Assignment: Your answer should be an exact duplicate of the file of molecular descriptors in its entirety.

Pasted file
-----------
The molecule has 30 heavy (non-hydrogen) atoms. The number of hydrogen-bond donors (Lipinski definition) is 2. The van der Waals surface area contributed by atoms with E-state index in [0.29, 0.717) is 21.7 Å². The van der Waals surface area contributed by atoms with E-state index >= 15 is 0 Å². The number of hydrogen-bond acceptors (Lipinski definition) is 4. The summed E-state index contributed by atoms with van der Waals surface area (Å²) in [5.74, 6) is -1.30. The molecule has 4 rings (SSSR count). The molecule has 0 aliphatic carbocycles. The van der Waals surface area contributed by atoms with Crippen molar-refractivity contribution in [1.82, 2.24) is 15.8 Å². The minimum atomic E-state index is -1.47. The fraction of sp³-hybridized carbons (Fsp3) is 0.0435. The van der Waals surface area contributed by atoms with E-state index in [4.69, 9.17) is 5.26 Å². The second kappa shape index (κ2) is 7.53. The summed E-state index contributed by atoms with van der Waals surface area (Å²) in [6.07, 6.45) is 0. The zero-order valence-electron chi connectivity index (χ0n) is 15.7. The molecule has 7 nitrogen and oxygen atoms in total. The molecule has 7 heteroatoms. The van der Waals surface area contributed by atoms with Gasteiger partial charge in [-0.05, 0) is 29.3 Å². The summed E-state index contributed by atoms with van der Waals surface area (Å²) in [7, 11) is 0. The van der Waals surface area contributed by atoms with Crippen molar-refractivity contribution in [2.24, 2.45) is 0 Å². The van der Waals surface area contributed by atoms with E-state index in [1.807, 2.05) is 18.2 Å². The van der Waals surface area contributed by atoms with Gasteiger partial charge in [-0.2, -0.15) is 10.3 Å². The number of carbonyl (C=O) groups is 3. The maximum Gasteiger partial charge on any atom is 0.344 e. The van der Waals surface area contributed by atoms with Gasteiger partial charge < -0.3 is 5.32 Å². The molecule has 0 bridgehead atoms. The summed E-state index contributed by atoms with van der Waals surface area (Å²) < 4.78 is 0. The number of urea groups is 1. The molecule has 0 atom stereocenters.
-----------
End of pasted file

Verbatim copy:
The molecule has 30 heavy (non-hydrogen) atoms. The number of hydrogen-bond donors (Lipinski definition) is 2. The van der Waals surface area contributed by atoms with E-state index in [0.29, 0.717) is 21.7 Å². The van der Waals surface area contributed by atoms with E-state index >= 15 is 0 Å². The number of hydrogen-bond acceptors (Lipinski definition) is 4. The summed E-state index contributed by atoms with van der Waals surface area (Å²) in [5.74, 6) is -1.30. The molecule has 4 rings (SSSR count). The molecule has 0 aliphatic carbocycles. The van der Waals surface area contributed by atoms with Crippen molar-refractivity contribution in [1.82, 2.24) is 15.8 Å². The minimum atomic E-state index is -1.47. The fraction of sp³-hybridized carbons (Fsp3) is 0.0435. The van der Waals surface area contributed by atoms with E-state index in [4.69, 9.17) is 5.26 Å². The second kappa shape index (κ2) is 7.53. The summed E-state index contributed by atoms with van der Waals surface area (Å²) in [6.07, 6.45) is 0. The zero-order valence-electron chi connectivity index (χ0n) is 15.7. The molecule has 7 nitrogen and oxygen atoms in total. The molecule has 7 heteroatoms. The van der Waals surface area contributed by atoms with Gasteiger partial charge in [-0.05, 0) is 29.3 Å². The summed E-state index contributed by atoms with van der Waals surface area (Å²) in [7, 11) is 0. The van der Waals surface area contributed by atoms with Crippen molar-refractivity contribution in [2.24, 2.45) is 0 Å². The van der Waals surface area contributed by atoms with E-state index in [1.807, 2.05) is 18.2 Å². The van der Waals surface area contributed by atoms with Gasteiger partial charge in [-0.2, -0.15) is 10.3 Å². The number of carbonyl (C=O) groups is 3. The maximum Gasteiger partial charge on any atom is 0.344 e. The van der Waals surface area contributed by atoms with Gasteiger partial charge < -0.3 is 5.32 Å². The molecule has 0 bridgehead atoms. The summed E-state index contributed by atoms with van der Waals surface area (Å²) < 4.78 is 0. The number of urea groups is 1. The molecule has 0 atom stereocenters.